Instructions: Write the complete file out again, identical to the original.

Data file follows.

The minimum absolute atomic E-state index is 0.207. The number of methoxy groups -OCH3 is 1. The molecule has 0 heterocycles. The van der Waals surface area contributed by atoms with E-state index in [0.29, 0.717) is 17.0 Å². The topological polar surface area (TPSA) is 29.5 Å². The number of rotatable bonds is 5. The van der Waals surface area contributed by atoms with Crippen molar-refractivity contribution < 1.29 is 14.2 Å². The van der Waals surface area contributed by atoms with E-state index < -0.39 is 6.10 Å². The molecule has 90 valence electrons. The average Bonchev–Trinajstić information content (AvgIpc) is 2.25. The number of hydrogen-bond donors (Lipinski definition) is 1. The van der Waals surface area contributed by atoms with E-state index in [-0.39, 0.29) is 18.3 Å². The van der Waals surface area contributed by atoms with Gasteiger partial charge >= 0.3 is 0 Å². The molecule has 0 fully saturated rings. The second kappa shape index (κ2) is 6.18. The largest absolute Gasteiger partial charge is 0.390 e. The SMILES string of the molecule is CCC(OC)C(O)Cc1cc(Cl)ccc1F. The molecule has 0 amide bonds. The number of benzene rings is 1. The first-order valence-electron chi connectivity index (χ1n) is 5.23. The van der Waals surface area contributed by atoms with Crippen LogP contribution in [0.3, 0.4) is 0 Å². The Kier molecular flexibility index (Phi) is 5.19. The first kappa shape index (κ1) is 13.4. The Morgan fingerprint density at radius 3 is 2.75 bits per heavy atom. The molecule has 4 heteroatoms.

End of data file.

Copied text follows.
The minimum absolute atomic E-state index is 0.207. The number of methoxy groups -OCH3 is 1. The molecule has 0 heterocycles. The van der Waals surface area contributed by atoms with E-state index in [0.29, 0.717) is 17.0 Å². The topological polar surface area (TPSA) is 29.5 Å². The number of rotatable bonds is 5. The van der Waals surface area contributed by atoms with Crippen molar-refractivity contribution < 1.29 is 14.2 Å². The van der Waals surface area contributed by atoms with E-state index < -0.39 is 6.10 Å². The molecule has 90 valence electrons. The average Bonchev–Trinajstić information content (AvgIpc) is 2.25. The number of hydrogen-bond donors (Lipinski definition) is 1. The van der Waals surface area contributed by atoms with E-state index in [-0.39, 0.29) is 18.3 Å². The van der Waals surface area contributed by atoms with Gasteiger partial charge >= 0.3 is 0 Å². The molecule has 0 fully saturated rings. The second kappa shape index (κ2) is 6.18. The largest absolute Gasteiger partial charge is 0.390 e. The SMILES string of the molecule is CCC(OC)C(O)Cc1cc(Cl)ccc1F. The molecule has 0 amide bonds. The number of benzene rings is 1. The first-order valence-electron chi connectivity index (χ1n) is 5.23. The van der Waals surface area contributed by atoms with Crippen LogP contribution in [0.3, 0.4) is 0 Å². The Kier molecular flexibility index (Phi) is 5.19. The first kappa shape index (κ1) is 13.4. The Morgan fingerprint density at radius 3 is 2.75 bits per heavy atom. The molecule has 4 heteroatoms.